Skip to main content
Chemistry LibreTexts

17.3: Types of Radioactivity: Alpha, Beta, and Gamma Decay

[ "article:topic", "showtoc:no" ]
  • Page ID
    47579
  • Skills to Develop

    • Compare qualitatively the ionizing and penetration power of alpha particles \(\left( \alpha \right)\), beta particles \(\left( \beta \right)\), and gamma rays \(\left( \gamma \right)\).
    • Express the changes in the atomic number and mass number of a radioactive nuclei when an alpha, beta, or gamma particle is emitted.
    • Write nuclear equations for alpha and beta decay reactions.

    Many nuclei are radioactive; that is, they decompose by emitting particles and in doing so, become a different nucleus. In our studies up to this point, atoms of one element were unable to change into different elements. That is because in all other types of changes we have talked about only the electrons were changing. In these changes, the nucleus, which contains the protons which dictate which element an atom is, is changing. All nuclei with 84 or more protons are radioactive and elements with less than 84 protons have both stable and unstable isotopes. All of these elements can go through nuclear changes and turn into different elements.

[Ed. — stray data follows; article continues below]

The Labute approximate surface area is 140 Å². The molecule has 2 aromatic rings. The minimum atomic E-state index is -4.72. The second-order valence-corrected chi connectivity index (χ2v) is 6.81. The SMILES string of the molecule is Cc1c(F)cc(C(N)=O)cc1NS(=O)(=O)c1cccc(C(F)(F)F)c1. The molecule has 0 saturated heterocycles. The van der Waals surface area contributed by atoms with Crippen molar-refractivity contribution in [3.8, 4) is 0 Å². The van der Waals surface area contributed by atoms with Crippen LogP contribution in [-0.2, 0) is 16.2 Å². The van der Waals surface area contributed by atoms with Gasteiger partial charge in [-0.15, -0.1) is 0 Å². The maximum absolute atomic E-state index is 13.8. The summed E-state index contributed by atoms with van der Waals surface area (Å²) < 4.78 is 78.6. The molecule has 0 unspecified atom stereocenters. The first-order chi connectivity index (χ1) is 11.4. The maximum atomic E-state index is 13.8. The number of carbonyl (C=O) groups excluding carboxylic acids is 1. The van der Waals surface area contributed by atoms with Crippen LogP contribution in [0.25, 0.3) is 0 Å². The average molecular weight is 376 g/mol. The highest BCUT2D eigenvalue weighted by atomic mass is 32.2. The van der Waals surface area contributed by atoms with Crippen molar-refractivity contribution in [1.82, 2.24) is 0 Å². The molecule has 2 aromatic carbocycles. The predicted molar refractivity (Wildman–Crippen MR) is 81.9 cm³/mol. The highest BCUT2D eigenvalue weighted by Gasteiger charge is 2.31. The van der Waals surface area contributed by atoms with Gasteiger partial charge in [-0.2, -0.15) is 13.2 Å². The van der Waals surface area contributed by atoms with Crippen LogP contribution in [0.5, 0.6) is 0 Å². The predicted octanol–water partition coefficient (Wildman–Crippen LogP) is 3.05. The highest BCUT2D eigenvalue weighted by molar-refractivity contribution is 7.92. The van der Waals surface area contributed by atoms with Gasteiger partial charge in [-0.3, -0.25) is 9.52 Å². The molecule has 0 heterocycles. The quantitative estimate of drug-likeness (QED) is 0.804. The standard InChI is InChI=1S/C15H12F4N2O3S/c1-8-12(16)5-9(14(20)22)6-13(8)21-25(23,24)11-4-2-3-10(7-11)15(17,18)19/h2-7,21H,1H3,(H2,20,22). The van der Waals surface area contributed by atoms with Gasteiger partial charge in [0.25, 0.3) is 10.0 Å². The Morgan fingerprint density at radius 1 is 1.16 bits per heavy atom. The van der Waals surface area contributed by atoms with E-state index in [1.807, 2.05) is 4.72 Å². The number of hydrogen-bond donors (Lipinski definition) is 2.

In natural radioactive decay, three common emissions occur. When these emissions were originally observed, scientists were unable to identify them as some already known particles and so named them

    • alpha particles (\(\alpha \)),
    • beta particles, \(\left( \beta \right)\), and 
    • gamma rays \(\left( \gamma \right)\) 

    using the first three letters of the Greek alphabet. Some later time, alpha particles were identified as helium-4 nuclei, beta particles were identified as electrons, and gamma rays as a form of electromagnetic radiation like x-rays except much higher in energy and even more dangerous to living systems.

    The Ionizing and Penetration Power of Radiation